Newest Muslim republic insists it embraces a laid-back version of Islam
The flag of the Albanian nation.
GJILAN, Kosova — Kastriot Sadiku has a confession: Like a good Muslim, he was near a mosque when Kosova declared independence. But like a good Kosovar, he was just around the corner, sipping suds at his favorite pub.
As minaret loudspeakers broadcast afternoon prayers, "I was having a beer," said Sadiku, 25. "In the entire Muslim world, I think that's probably something that can only happen here, where our religion doesn't interfere with the rest of our lives."
Much has been made of Kosova's status as the world's newest mostly Muslim nation. But its secular government, religious leaders and faithful have carefully distanced themselves from the slightest hint of extremism.
The Republic of Kosova, they insist, embraces a decidedly laid-back version of Islam.
Main Mosque, Gjilan, Kosova -- Image Via Wikimedia Commons, by Planeti - GFDL-user-sq. Licensed under Creative Commons
"Our Islam is 'lite' — like Coke Lite or Marlboro Light cigarettes," said Ilmi Krasniqi, an imam at one of five mosques in the eastern town of Gjilan. "This is not Baghdad, and what goes on in Saudi Arabia cannot happen here."
That is not to suggest that radical Islam has not impacted Kosova's Muslim ethnic Albanians.
Last October, Agron Abdullahu, a 25-year-old Kosova native living in the U.S., pleaded guilty to charges of conspiring to provide weapons to five other Muslims who allegedly plotted an attack on the U.S. Army's Fort Dix military base in New Jersey. No attack was staged on the base, which is used largely to train reservists bound for Iraq.
Agim Hyseni, the chief imam in Gjilan, said Muslims in feverishly pro-America Kosova have distanced themselves from extremist ideology or acts.
Abdullahu "was an isolated individual," Hyseni said in an interview with The Associated Press in his office, decorated with a small globe and the flags of Turkey and Saudi Arabia, where he said he was schooled in the tenets of Islam.
"The people here feel no empathy for those kind of acts," he said. "They know very well what terrorism is because they've suffered through so many terrorist acts."
Relative terms in Kosova
"Terrorism" is an emotionally charged term in the Balkans, where an estimated 10,000 people were killed in Kosova's 1998-99 war between ethnic Albanian separatist rebels and forces loyal to the late Serbian leader Slobodan Milosevic.
Albanians long have accused Serbs of terrorist acts against their ethnic kin, and Serbs victims of revenge attacks have done the same.
But if terrorism is a relative term in Kosova, so is "Muslim."
The Ottoman Turks imported Islam centuries ago, but it hasn't saturated this society. Kosova was Christian before, about 7 percent of its ethnic Albanians are Catholics, and a cathedral is being built in the heart of Pristina, the capital.
The late President Ibrahim Rugova was fascinated with Roman Catholicism, and there were even unconfirmed reports after his death in 2006 that he had converted.
Although the conflict pitted Albanian Muslims against Christian Orthodox Serbs, who consider Kosova the cradle of their religion and national identity, it was a battle for turf — not a holy war.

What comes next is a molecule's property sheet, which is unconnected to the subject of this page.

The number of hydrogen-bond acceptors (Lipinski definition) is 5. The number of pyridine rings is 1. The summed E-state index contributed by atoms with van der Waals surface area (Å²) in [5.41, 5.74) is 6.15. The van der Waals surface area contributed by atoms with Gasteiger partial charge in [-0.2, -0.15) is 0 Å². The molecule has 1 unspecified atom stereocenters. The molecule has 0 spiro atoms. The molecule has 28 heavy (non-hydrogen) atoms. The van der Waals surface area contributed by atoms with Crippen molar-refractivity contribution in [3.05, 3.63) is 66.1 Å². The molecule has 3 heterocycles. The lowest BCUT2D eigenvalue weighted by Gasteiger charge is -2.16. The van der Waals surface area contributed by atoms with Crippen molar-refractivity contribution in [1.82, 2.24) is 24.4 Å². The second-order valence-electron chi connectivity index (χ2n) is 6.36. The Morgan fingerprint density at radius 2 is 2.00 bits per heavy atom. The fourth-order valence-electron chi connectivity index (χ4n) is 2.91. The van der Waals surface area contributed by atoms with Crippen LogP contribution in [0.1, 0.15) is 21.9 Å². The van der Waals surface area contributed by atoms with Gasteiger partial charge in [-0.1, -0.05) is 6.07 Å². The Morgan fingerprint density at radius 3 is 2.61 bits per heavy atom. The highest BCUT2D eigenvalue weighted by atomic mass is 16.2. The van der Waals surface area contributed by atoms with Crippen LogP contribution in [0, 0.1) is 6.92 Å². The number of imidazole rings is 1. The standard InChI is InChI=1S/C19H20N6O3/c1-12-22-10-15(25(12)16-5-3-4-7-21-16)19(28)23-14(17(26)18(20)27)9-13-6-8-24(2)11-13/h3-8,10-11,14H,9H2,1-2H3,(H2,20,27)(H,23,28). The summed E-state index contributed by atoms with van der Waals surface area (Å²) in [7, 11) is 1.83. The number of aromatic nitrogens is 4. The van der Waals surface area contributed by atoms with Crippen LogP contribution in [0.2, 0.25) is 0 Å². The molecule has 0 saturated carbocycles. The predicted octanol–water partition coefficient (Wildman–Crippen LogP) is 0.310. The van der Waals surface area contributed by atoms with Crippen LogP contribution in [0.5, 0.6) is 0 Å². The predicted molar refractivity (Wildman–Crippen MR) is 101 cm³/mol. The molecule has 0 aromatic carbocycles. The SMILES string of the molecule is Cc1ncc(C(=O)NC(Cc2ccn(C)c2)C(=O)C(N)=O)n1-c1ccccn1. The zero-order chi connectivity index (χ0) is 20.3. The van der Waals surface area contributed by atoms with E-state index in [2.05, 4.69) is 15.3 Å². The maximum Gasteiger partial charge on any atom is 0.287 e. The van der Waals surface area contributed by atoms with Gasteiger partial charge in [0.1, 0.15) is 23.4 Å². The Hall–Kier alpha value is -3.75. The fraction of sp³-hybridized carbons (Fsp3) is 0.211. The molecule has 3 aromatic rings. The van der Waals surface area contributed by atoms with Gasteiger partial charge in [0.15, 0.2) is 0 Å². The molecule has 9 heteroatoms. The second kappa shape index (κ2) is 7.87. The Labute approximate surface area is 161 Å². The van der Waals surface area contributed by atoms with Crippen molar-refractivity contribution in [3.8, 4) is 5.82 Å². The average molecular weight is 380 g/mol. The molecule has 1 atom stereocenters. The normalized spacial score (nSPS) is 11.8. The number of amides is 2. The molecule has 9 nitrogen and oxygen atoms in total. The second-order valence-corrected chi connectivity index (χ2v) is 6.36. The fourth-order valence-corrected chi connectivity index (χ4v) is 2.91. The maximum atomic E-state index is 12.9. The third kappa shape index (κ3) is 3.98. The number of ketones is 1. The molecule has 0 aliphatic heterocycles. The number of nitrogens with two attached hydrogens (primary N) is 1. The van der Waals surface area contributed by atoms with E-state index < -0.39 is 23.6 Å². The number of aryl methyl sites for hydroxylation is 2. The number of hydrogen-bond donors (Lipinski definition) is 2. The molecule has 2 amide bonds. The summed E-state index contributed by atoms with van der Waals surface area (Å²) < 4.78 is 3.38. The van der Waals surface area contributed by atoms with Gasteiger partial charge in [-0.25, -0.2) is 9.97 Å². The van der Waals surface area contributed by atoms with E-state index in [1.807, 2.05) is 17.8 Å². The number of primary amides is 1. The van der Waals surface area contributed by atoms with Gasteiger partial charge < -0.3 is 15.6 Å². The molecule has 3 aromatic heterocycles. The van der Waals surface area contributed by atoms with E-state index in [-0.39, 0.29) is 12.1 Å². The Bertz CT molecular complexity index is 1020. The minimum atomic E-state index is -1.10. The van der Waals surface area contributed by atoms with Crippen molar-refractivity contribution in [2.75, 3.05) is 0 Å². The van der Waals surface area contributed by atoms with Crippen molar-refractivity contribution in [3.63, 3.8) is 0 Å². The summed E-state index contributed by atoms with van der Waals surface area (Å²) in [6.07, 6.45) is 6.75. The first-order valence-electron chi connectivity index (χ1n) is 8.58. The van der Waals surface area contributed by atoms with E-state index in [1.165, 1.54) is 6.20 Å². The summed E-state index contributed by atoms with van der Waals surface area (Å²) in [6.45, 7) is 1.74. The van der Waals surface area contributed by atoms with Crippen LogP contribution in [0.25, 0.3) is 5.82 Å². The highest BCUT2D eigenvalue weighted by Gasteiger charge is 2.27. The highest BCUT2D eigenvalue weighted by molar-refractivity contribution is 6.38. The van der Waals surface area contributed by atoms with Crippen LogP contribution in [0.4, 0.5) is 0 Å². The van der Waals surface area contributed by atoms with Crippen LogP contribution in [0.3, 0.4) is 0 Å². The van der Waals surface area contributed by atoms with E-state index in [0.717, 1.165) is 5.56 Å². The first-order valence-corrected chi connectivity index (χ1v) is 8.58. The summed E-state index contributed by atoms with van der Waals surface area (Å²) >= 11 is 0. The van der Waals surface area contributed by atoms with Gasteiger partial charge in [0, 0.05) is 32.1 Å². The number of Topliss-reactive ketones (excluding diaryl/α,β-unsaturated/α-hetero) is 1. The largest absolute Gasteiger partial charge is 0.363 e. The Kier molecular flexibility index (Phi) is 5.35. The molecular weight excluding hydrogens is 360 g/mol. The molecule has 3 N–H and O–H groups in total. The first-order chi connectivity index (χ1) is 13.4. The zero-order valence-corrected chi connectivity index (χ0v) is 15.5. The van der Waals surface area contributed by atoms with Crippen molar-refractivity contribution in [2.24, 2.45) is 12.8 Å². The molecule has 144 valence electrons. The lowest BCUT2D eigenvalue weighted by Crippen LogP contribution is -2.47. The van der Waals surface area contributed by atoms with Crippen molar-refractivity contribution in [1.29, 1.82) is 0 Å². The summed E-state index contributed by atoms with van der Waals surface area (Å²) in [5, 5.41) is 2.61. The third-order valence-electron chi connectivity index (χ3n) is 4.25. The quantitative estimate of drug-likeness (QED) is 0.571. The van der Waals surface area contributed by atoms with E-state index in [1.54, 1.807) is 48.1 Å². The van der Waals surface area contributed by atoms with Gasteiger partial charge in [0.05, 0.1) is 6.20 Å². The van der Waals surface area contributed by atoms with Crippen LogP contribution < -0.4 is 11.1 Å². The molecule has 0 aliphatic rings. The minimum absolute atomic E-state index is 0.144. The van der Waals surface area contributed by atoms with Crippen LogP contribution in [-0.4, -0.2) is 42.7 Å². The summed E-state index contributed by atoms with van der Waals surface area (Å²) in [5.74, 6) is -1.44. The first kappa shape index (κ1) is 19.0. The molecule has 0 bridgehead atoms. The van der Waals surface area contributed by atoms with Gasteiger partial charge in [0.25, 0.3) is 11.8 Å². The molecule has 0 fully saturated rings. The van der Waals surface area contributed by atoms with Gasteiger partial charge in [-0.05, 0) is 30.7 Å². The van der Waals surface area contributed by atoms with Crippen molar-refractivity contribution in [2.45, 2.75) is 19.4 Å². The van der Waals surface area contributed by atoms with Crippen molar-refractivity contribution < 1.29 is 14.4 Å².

"We've never had a Christian-Muslim conflict here," said Albulena Hoti, 20, strolling in Gjilan beneath the flags of the U.S., Britain and Germany _ all among the first nations to welcome Kosova after it declared independence Sunday.
"We're Muslims, but we're not terrorists," added Linda Kastrati, an 18-year-old student.
'Bulwark against radicalization'
Stephen Schwartz, executive director of the Center for Islamic Pluralism, a Washington-based think tank, contends Kosova will become a model of religious pluralism in Europe.
"Albanians, although Muslim in their majority, are fanatics only about their appreciation for America. Albanian Islam is moderate, and constitutes a bulwark against radicalization of European Muslims," he said.
"I don't think there's any other Muslim country in the world where there's so much Christian missionary activity that goes on undisturbed," Schwartz added.
Kosova's conflict drew only a smattering of mujahedeen — Islamic fighters from the Arab world — unlike the 1992-95 Bosnian war, where they came by the thousands to aid their Muslim brothers.
There has been speculation that Kosova, which has always enjoyed staunch backing from Washington, might give the U.S. a rare Muslim friend and some leverage in its effort to contain Islamic extremism. But intense U.S. engagement in Bosnia did little to endear America to the wider Arab world.
"America is not necessarily going to get a lot out of the Muslim world with this," Schwartz said.
Outside Gjilan's main mosque, the crowd of young men includes some with long, wiry beards and short trousers. But they are quick to eschew the strict Wahhabi interpretation of Islam followed by al-Qaida leader Osama bin Laden.
"I'm proud that our democratic and recognized country is first and foremost a very tolerant and secular state," said Fikret Morina, a 31-year-old Muslim tradesman.
"The world has no reason to be afraid of us."
Note: The content of external articles does not necessarily reflect the views of Center for Islamic Pluralism.